ShareAction: Asset managers’ use of escalation in engagement is ‘ineffective’

Has proposed a framework for more efficient use of escalation tools

Two men and one woman review paperwork in boardroom meeting


Natalie Kenway

ShareAction has proposed a standardised framework for asset managers to escalate their engagement practices, after its research found fund groups were “failing to engage robustly with the companies they invest in”.

In its second guidance paper in its Responsible Investment Standards and Expectations (RISE) series, ShareAction said it was difficult to see how, and to what extent, asset managers are escalating with their investee companies after the NGO reviewed stewardship and sustainability reports of 50 of the world’s largest asset managers. These revealed limited disclosure on the use and outcomes of escalation, ShareAction said.

See also: – Gap between asset managers’ climate claims and action remains wide

Escalation, the report said, is critical as if firms do not act when their engagement is not working, firms will accept there is no consequence attached to them failing to respond appropriately to investor concerns. Recent research from Redington also revealed asset managers’ hiring for engagement and stewardship roles has come to a standstill while engagement progress is stalling in many parts of the industry with 30% of companies unable to evidence that ESG is driving specific changes. Similarly, this month, the Financial Conduct Authority said it had found stewardship activities in the UK are not meeting sustainability guiding principles and said “stewardship approaches generally did not meet our expectations”.

“Unfortunately, the use of escalation is inconsistent and often ineffective [at asset managers],” commented Niall Considine, head of investor standards at ShareAction. “Further, disclosure of escalation is poor and therefore stakeholders cannot assess and compare how effectively asset managers are using this vital tool.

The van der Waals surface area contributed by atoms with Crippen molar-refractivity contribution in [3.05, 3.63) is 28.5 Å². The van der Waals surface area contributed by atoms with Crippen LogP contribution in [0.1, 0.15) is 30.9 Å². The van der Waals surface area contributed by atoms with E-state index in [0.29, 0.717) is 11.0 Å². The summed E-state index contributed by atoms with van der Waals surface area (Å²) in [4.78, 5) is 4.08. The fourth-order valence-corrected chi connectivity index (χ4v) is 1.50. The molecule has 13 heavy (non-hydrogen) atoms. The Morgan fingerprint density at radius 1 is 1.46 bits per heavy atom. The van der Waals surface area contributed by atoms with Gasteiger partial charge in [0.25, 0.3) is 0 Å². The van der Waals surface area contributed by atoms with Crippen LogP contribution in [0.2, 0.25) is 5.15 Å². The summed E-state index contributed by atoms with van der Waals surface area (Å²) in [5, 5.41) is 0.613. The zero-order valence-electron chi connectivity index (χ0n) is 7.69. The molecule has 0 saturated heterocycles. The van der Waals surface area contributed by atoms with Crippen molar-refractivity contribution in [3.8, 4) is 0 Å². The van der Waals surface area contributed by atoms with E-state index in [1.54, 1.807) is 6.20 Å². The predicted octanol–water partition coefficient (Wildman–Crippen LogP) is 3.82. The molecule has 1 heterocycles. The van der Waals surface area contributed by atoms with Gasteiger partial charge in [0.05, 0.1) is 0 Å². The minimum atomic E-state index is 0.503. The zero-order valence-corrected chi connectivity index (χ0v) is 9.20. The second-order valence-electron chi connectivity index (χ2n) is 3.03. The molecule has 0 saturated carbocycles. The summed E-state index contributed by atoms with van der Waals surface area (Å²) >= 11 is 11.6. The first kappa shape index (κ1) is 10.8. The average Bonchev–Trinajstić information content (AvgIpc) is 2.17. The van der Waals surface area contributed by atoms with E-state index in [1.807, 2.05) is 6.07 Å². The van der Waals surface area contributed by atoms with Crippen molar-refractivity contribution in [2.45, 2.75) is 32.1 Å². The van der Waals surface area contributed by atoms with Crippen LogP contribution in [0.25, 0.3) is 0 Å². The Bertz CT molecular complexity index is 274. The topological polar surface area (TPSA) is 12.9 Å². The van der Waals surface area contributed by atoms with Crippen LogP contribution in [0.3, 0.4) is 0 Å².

“Our paper lays out a standardised framework for a more ambitious and consistent use of escalation tools, supported by improved reporting. We urge asset managers to adopt this framework so that escalation is more transparent and delivers better results.” 

Escalation toolkit

ShareAction is therefore proposing a standardised framework for escalation which will allow:   

  • Clients and other stakeholders to assess and compare how asset managers are using escalation tools.
  • Companies to understand how their strategic choices will affect their relationship with investors and how it might impact access to capital.
  • Investors and other stakeholders to identify overlapping goals and common purposes.
  • Other asset managers to be spurred to a more ambitious, consistent use of escalation tools to guide companies onto a path that benefits people and planet.

In the guidance paper, it sets out steps asset managers can take should the adopt the framework, and has identified how to work separately with listed equity and corporate debt investments.

This starts with ‘business as usual’ dialogue and monitoring before moving on to more frequent collaborative calls and being cited in the media challenging the company’s position as past of the next step.

If this doesn’t work, the escalation framework suggests voting against directors etc and resolutions and in exceptional circumstances seeking board seats.

In terms of capital allocations decisions, the following steps would be to reduce exposure and/or divest and exclude from labelled funds before – the last resort – divesting and excluding from all company holdings and communicating this publicly.

The guidance paper also lists further considerations for asset managers to consider when implementing the ‘escalation pathway’ and goes into detail on further expectations for firms.

See also: – Green Dream with Fidelity’s Tan: Divestment is a failure of engagement

“Escalation is a powerful tool in influencing change at companies that are having damaging impacts on, and are exposed to risks from, environmental and social factors”, the report said. Due to the current lack of standardised reporting on escalation, as well as on engagement more widely, it is currently not possible to assess how and under what conditions escalation tools are being used.

“This standardised escalation framework will enable consistent reporting, so that the use of escalation tools can be measured and compared between asset managers. The escalation framework introduces a coherent, overarching structure, while allowing for bespoke application to individual company circumstances. It can also encourage more consistency between asset managers, and greater ambition and purpose in their engagements,” it concluded.

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